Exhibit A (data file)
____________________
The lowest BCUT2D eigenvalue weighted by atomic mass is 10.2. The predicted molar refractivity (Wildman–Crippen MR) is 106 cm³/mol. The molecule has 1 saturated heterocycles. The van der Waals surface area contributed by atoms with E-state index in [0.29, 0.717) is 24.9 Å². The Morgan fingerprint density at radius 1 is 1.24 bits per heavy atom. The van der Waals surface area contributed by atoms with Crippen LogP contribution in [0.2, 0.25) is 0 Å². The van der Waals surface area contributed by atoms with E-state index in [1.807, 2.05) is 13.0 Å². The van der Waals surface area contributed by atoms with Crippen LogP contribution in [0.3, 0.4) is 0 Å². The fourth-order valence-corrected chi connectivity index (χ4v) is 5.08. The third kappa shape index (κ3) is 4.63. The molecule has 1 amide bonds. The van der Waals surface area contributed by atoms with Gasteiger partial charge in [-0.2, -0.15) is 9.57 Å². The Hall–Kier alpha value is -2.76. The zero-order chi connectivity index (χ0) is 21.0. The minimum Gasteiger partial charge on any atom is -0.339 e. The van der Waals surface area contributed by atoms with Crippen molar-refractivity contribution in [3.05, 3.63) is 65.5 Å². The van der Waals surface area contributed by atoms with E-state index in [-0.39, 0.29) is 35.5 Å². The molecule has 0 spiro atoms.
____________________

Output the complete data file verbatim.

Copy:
The lowest BCUT2D eigenvalue weighted by atomic mass is 10.2. The predicted molar refractivity (Wildman–Crippen MR) is 106 cm³/mol. The molecule has 1 saturated heterocycles. The van der Waals surface area contributed by atoms with E-state index in [0.29, 0.717) is 24.9 Å². The Morgan fingerprint density at radius 1 is 1.24 bits per heavy atom. The van der Waals surface area contributed by atoms with Crippen LogP contribution in [0.2, 0.25) is 0 Å². The van der Waals surface area contributed by atoms with E-state index in [1.807, 2.05) is 13.0 Å². The van der Waals surface area contributed by atoms with Crippen LogP contribution in [0.3, 0.4) is 0 Å². The fourth-order valence-corrected chi connectivity index (χ4v) is 5.08. The third kappa shape index (κ3) is 4.63. The molecule has 1 amide bonds. The van der Waals surface area contributed by atoms with Gasteiger partial charge in [-0.2, -0.15) is 9.57 Å². The Hall–Kier alpha value is -2.76. The zero-order chi connectivity index (χ0) is 21.0. The minimum Gasteiger partial charge on any atom is -0.339 e. The van der Waals surface area contributed by atoms with Crippen molar-refractivity contribution in [3.05, 3.63) is 65.5 Å². The van der Waals surface area contributed by atoms with E-state index in [-0.39, 0.29) is 35.5 Å². The molecule has 0 spiro atoms.